I Tried to Keep This One Short....
5 January 2011
Silent Madness throws us right into a psychiatric hospital and hones in on Dr. Joan Gilmore, a no-nonsense doctor who doesn't have time for games. By the powers of deduction she concedes that Crest Haven hospital has released the wrong patient in a mix-up of like-sounding names. The hospital claims that Howard Johns is deceased but Joan's intuition knows better because momma didn't raise no foo'… that, and there's an obvious paper trail leading back to an old 80286 jobber from the early days of computing.

As a result of Johns' instability and absence of any moral faculties, it's just another night in the Christmas workhouse for him to steal someone's car, drive to NY, and impose his will of terror upon a grouping of innocent sorority co-eds. Why this particular campus you may ask? It was the scene of humiliation at the hands of a small group of sorority sisters many years earlier, followed up with their demise and Howard's imprisonment. Dr. Gilmore attempts to convince the stereotypical, fat-bellied town Sheriff (Sydney Lassick of 1975's One Flew Over the Cuckoo's Nest fame) that disaster is close at hand but her pleas are ignored. Meanwhile, the hospital puts a plan into motion that attempts to silence Joan before the horrible news reaches the public; an atrocity much akin to Watergate and that misprint in CVS circulars allowing customers half-off on bags of Doritos.

The experts that extended their years of experience put Silent Madness through the usual ringer of "let's ignore the only intelligent character and decide upon ourselves that she's delusional while young females are haplessly destroyed around us." On one hand I suppose it's refreshing to see a killer displayed more realistically (and one that performs his own stunts, by the way), but the dumbfounded expressions and the deer in headlights approach to the victims sucks the life right out of it. The more than obvious scripted death sequences of "stand here, on this marker, and die", are proof of this. We're even treated to an exhibition of stupidity that features a muscle-bound fool who simply can't match the speed and cunning of the killer; either that or he's spent too much time grooming his dark pompadour-like mane to focus on saving his girl from certain death.

Belinda Montgomery (Grandma Flynn in 2010's Tron: Legacy) is perhaps the only character that responds intelligently and reasonably in the face of danger. Her acting merits are legitimate as the lead role and she's paired her up a male reporter; albeit cheesy in his portrayal but not too shabby overall.The death scenes mostly happen off-screen while the watering hole of suspense remains dry – there are no redeeming qualities in these murderous segments – therefore, it has the appeal and the semblance of a made-for-TV movie. A cut and uncut version of this film have both been distributed so a viewing of the latter may change your opinion.

The 1980s was a gimmicky period for many things, I'll give you that. One notorious element that persisted to find a niche was the use of 3-D in films. 1953's House of Wax serves as a fine example that got the ball rolling in horror films. Kids today would probably scoff at the supposed 'three dee' of olden days but it's commonly known that human beings under the age of 18 shouldn't share their opinions. Horror movies adopted this technique and ran with it all throughout the '80s and one can only guess the director of Silent Madness expected such an idea to boost the film's worth. But alas, it's an inferior product. The use of 3-D was vapid and over-used 30 years ago. This recent barrage we're experiencing will run its course.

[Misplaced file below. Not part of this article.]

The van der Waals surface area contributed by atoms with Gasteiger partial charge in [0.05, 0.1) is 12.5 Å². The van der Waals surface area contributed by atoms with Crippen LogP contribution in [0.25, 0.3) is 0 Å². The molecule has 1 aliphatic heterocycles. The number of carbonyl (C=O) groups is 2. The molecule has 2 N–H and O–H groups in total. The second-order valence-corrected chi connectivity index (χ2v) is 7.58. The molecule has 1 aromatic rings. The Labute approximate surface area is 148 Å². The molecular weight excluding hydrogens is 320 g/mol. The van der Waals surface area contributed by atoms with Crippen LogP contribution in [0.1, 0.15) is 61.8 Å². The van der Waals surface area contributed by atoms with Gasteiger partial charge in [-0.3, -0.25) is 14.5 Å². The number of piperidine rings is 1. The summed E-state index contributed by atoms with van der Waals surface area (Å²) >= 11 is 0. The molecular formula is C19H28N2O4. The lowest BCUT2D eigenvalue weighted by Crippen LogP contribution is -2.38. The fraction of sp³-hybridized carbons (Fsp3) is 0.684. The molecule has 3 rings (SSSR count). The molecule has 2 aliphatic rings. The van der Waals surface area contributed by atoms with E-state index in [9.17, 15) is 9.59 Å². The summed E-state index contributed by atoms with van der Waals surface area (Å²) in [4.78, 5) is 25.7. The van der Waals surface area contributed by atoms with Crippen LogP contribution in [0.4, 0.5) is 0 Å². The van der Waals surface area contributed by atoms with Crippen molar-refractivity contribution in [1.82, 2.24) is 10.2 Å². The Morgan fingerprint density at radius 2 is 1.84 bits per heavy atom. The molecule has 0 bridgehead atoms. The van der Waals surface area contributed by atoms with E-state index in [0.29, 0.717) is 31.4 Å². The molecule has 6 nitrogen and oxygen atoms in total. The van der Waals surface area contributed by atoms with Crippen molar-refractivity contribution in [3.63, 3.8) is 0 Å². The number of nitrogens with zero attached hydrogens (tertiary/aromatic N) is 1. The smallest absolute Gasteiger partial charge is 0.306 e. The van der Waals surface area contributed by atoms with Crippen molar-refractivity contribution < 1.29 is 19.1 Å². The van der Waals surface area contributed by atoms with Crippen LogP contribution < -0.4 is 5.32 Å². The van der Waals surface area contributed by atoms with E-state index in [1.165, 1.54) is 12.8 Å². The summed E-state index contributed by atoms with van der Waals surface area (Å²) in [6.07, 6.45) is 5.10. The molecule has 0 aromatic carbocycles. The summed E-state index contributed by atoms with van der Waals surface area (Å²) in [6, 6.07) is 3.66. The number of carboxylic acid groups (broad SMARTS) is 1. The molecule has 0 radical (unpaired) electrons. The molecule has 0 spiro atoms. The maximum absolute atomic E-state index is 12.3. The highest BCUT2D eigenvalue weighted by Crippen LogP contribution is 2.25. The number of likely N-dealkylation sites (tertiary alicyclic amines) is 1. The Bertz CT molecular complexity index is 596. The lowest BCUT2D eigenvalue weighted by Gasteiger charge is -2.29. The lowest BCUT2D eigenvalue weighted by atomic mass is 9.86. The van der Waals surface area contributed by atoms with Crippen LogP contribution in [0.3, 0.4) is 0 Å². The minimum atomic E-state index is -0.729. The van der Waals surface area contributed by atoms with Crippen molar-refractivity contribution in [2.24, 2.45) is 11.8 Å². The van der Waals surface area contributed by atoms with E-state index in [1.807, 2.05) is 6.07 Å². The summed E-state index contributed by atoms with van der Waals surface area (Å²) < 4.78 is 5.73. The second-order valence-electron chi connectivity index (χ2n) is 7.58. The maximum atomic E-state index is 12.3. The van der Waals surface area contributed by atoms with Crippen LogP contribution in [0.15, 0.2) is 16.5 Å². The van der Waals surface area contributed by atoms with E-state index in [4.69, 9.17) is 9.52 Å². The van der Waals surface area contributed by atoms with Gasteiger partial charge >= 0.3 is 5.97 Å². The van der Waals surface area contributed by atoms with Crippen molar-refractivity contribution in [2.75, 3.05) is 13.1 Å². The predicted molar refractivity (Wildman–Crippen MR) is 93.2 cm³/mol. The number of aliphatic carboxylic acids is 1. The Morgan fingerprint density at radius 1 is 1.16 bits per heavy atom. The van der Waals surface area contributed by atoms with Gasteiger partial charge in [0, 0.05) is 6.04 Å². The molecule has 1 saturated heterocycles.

Simon Nuchtern, the film's director, was the same guy who released a film called Snuff in 1976. If you're in the majority of not having seen it, than surmise rather quickly that it is worth far less than the entrails of Interstate carrion. Simon's slapdash effort in riding the Slasher wave with a project like Silent Madness only amounted to roughly 10 minutes of actual entertainment and 80 minutes of tedious, color-by- numbers malarkey just to reach any semblance of "fun" – a heinously modified entry in his vocabulary with an elusive meaning. I guess it's only fair to slap smart-mouthed viewers, rings-first, in the mouth with a clunky, awkward ending so unjustly tacked on that it doesn't make the aforementioned abuse even slightly worth it. So come time for that dreaded curtain call, you won't be surprised by the shocking conclusion simply due to disinterest.

Nuchtern only released one more film as a director in 1985 before calling it quits; easily the best decision he's ever made in his career. If there was a petition going around to ban this no-talent, and I was older than the age of 2 in 1984, I would have gladly signed the top line of the document. Technically I probably could have if someone allowed me to grasp a pen within my infantile fingers to haphazardly scrawl my initials. Silent Madness is a mistake of a film – other than a few items taken from a different angle and a killer derived more from reality, it can easily be shelved into the Z-grade bank of Slasher-types made possible by hack directors who treated the genre like a playground for Down syndrome children. This colossal number of mishaps supersedes a figure unimaginable.

Films of this persuasion should ban together and employ a tag-line that more accurately summarizes their endgame:

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